John Boyd Sr. Toronto military training photograph album

Photos from the City of Toronto Archives.

The summer of 1916 was long, hot and hazy. The food was good and the sports were competitive and lively. For the most part, the men enjoyed their time in Paradise. They were certainly aware of what lay down the road.

John Boyd Sr. Toronto military training photograph album

There was one terrible thunderstorm that almost led to tragedy. But, you will have to read about it in the novel, “Flowers of the Forest”.

The amazing football skills of Pte. McLennan were on display for all to see in inter-battalion football matches. Every Saturday was football day on the Commons and no one missed a game. Even the locals came out to watch and the local press from St.Catharines and Niagara Falls covered the matches.

John Boyd Sr. Toronto military training photograph album

Like all things, the summer eventually drew to an end. The nights grew longer and cooler. Word was out that the battalions would be shipped out in the coming Autumn.

By the end of August, the men had their khaki military uniforms. They made a trip across Lake Ontario, by ferry, to the CNE for Labour Day and a parade through the City of Toronto.

 

John Boyd Sr. Toronto military training photograph album

As September blended into October, the nights were becoming cold and creature comforts were being challenged. On October 18, 1915, there was a Grand Review of the troops by the Governor General, HRH Prince Arthur, Duke of Connaught. Around this time, the officers of Military District #2 decided that the men at Paradise Camp should make a 112 KM. march to their winter quarters in Toronto. The march was set up as a tactical  exercise based on a mock war. The troops at Niagara were to make their way through enemy- controlled territory to reinforce their allies in Toronto.

John Boyd Sr. Toronto military training photograph album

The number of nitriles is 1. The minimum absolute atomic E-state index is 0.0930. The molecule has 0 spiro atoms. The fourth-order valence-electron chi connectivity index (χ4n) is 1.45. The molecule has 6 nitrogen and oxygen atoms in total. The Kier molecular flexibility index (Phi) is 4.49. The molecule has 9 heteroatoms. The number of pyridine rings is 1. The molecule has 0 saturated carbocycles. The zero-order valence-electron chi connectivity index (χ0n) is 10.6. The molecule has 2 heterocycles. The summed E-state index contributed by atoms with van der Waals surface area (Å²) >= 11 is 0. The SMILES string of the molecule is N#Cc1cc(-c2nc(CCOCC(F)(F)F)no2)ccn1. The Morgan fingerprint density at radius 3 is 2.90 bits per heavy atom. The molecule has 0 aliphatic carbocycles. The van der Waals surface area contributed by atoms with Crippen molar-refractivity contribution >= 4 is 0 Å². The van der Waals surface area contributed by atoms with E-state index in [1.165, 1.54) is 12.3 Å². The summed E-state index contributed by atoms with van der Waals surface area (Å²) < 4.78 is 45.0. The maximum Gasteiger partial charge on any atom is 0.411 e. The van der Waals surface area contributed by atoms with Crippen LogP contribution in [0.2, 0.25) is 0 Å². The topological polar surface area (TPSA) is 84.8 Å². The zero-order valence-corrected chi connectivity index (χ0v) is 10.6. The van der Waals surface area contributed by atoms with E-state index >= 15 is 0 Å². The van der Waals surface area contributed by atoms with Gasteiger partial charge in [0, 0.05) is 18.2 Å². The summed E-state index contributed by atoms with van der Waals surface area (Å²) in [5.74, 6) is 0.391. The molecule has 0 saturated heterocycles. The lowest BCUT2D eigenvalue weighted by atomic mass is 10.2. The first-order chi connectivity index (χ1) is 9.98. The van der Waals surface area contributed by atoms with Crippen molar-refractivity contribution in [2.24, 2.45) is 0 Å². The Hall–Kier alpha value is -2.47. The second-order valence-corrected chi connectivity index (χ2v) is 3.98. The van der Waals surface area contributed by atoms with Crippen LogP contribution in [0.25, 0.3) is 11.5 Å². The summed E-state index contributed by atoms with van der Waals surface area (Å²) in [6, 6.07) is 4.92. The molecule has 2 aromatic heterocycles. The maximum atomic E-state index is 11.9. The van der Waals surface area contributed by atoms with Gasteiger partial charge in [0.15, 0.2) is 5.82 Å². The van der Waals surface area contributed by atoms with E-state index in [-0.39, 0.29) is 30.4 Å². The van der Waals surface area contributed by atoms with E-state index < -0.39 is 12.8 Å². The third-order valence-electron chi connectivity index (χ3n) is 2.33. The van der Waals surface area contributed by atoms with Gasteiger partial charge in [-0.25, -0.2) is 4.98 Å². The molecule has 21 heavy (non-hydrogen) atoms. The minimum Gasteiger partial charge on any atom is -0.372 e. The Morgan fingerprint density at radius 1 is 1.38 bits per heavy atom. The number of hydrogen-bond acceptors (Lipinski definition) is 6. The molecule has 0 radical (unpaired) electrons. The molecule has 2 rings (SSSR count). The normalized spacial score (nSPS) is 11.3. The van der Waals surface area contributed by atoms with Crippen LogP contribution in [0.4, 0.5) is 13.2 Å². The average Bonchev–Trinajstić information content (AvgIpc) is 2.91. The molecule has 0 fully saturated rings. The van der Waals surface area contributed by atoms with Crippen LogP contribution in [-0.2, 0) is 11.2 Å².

The battalions were to depart Paradise Camp, starting on October 25, 1915. They would leave, one battalion on each day for 12 days. All battalions were preceded by  their bands , a screen of about 15 to 20 scouts on watch for enemy, and stretcher bearers brought up the rear. Each man carried a full kit that weighed about 60 lbs.

The first destination was The Lake Street Armoury in St. Catharines, where they would billet for the night.

to be continued

 

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The Great Trek – continued

Well now, where were we? Oh yes, St. Catharines! The 58th spent their first night at the Lake Street Armoury. The people of the city went out of their way to make the Battalions feel comfortable and welcome.

Early the next morning they were up and marching off, on the second leg of the trek. Grimsby was their destination. As they marched into Vineland they were greeted by the “Pie Wagon”. Here, the locals treated them to pies and refreshments. They passed through Beamsville and spent the second night on the beach at Grimsby, Chautauqua Park.

The next day set Hamilton as their new destination. When they entered Fruitland, they were again treated to apples and pies at the side of the road by an adoring public.  The Battalion spent the night at the Armoury in Hamilton.

Military_parade___Super_Portrait

After leaving Hamilton, the troops passed through Burlington, and spent the next night at Bronte. Port Credit was next, where they spent the night at the St. Lawrence Starch Company grounds. The men were able to bathe in the vats at the factory.

John Boyd Sr. Toronto military training photograph album

The final destination, where all of the units would rendezvous, was High Park, in the west end of Toronto. Once here, the battalions readied themselves for a Grand Recruiting Parade into the city. This was the largest military parade the city had ever seen – 16 miles long.John Boyd Sr. Toronto military training photograph album

The People of Toronto treated the men like heroes, as they lined the streets to glimpse the passing parade. Homes and buildings were decorated all along the route. Whenever the parade stopped, the the cheering crowd would shower the men with gifts of cigarettes, tobacco and “sweet meats”.

Torontoimage

The parade wound through the city to Yonge Street, and then on to the City Hall at Queen and Bay. The final stop for all of the battalions was the Canadian National Exhibition.